Why Muslims Hate Israel
Updated: Feb 7
Before I go any further, I want to be clear that not all Muslims hate Israel. Just the truly fanatical ones (and the ones who have never met any Jews but just have a theoretical version of the “Jewish savage”). I have Arab friends here in Israel, and we get along great. At the end of my trip to the United States, I had an Uber driver who told me he was Palestinian. I told him I was Israeli. We had a great talk. We laughed as we talked about Middle East culture. I have met Muslim kings in Uganda who’ve said wonderful things about Israel. But we cannot ignore the fact that most in the Muslim world hate Israel. The question is, why?
Jews must be subservient to Muslims
You have to understand that Islamic law sees the Jew as subservient to the Muslim.
The Muslim legal code that prescribed the treatment of Jews and Christians, or dhimmis as they both are referred to in Islam, was the Pact of Umar, attributed to Muhammad’s second successor, but assumed to date from about 720. Its key characteristic was the requirement that dhimmis always acknowledge their subservient position to Muslims.
Dhimmi was the Arabic word for a non-Muslim monotheist like a Christian or a Jew—as opposed to a pagan who believed in many gods. The Dhimmis had to publicly acknowledge their subordinate role and pay a poll tax called a jizya. The public presentation of the jizya was designed to humiliate the dhimmi. Muslim onlookers were encouraged to enjoy the show as each taxpayer was humiliated. “Public participation was, indeed, essential for the purpose of demonstrating … the political superiority of Islam.”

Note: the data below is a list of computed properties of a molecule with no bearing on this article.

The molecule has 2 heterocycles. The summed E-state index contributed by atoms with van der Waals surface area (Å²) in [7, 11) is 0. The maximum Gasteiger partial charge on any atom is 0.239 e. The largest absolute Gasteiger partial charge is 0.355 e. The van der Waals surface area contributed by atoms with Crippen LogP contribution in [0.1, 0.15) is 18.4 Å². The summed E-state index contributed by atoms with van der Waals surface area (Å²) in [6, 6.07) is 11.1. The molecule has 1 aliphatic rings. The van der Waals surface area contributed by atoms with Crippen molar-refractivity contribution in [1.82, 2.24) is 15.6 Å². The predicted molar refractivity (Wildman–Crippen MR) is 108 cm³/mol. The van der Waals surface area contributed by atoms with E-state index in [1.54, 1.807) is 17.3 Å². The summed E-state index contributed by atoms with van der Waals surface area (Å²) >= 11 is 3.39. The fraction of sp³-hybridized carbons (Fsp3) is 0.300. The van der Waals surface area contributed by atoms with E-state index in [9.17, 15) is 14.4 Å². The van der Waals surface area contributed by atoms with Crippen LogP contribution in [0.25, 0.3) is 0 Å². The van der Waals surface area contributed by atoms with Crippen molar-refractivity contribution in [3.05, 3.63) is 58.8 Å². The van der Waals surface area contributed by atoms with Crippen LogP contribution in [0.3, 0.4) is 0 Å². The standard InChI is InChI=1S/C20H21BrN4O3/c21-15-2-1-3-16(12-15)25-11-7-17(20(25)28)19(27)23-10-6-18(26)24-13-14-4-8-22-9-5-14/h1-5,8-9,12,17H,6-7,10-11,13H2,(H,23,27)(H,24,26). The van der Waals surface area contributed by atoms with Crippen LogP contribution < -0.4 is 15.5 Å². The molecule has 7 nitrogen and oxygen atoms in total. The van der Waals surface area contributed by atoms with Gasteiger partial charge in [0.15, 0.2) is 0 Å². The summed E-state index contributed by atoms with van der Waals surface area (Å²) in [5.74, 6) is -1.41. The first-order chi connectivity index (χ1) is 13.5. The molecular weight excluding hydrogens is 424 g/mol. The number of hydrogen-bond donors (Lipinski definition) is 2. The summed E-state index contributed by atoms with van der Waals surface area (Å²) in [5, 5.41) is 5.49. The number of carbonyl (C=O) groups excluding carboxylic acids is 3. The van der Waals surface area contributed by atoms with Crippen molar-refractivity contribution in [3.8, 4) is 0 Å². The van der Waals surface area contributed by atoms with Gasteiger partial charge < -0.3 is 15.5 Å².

The dhimmi, Christian or Jew, goes on a fixed day in person to the emir, appointed to receive the poll tax, who occupies a high throne-like seat. The dhimmi stands before him, offering the poll tax on his open palm. The emir takes it so that his hand is on top and the dhimmi’s underneath. Then the emir gives him a blow on the neck, and a guard, standing upright before the emir, drives him roughly away. The same procedure is followed with the second, third and the following taxpayers … Public participation was, indeed, essential for the purpose of demonstrating, according to the Shafi’ite school, the political superiority of Islam.
Dhimmis would have to give up their seat to a Muslim, and they would not ride a horse or any other animal because of their low status.
A Jewish state? Unthinkable!
Given this mindset, it is no wonder that the creation of a Jewish State on land that they consider “Muslim land” is humiliating. A Muslim minority (20%) living in a Jewish majority (80%) country is unprecedented. It is humiliating.
It is the Jews’ refusal to accept an unequal, inferior status that lies at the heart of the Arab-Muslim hatred for Israel. As Yehoshafat Harkabi, a leading scholar of the Arab world’s attitude toward Israel, put it: “The existence of the Jews was not a provocation to Islam … as long as Jews were subordinate or degraded. But a Jewish state is incompatible with the view of Jews as humiliated or wretched.”
This is what keeps the ayatollahs up at night. How could Allah allow this to happen? Where have we sinned? How can these wretched Zionists rule over Muslims? This is why they are dedicated to the destruction of Israel. It’s this kind of Islamic fanaticism that will cause Iran to allow their own people to starve and their economy to be shattered as they seek a nuclear weapon and waste billions funding Hezbollah and Hamas and other terror groups.
The source of the Middle East conflict
A popular fallacy is that Israel is the cause of Middle Eastern unrest, but it is the Islamic belief that Jews must be subservient to them that fuels their hatred.
Only then does one recognize how false are the claims of Israel’s enemies that prior to Zionism, Jews and Muslims lived in harmony and that neither Islam nor Muslims have ever harbored Jew-hatred. The creation of the Jewish state in no way created Muslim Jew-hatred; it merely intensified it and gave it a new focus. So long as the Jews acknowledged their inferior status among Muslims, they were humiliated but allowed to exist. But once the Jews decided to reject their inferior status, to become sovereign after centuries of servitude, and worst of all, to now govern some Muslims in a land where the Jews had so long been governed, their existence was no longer tolerable.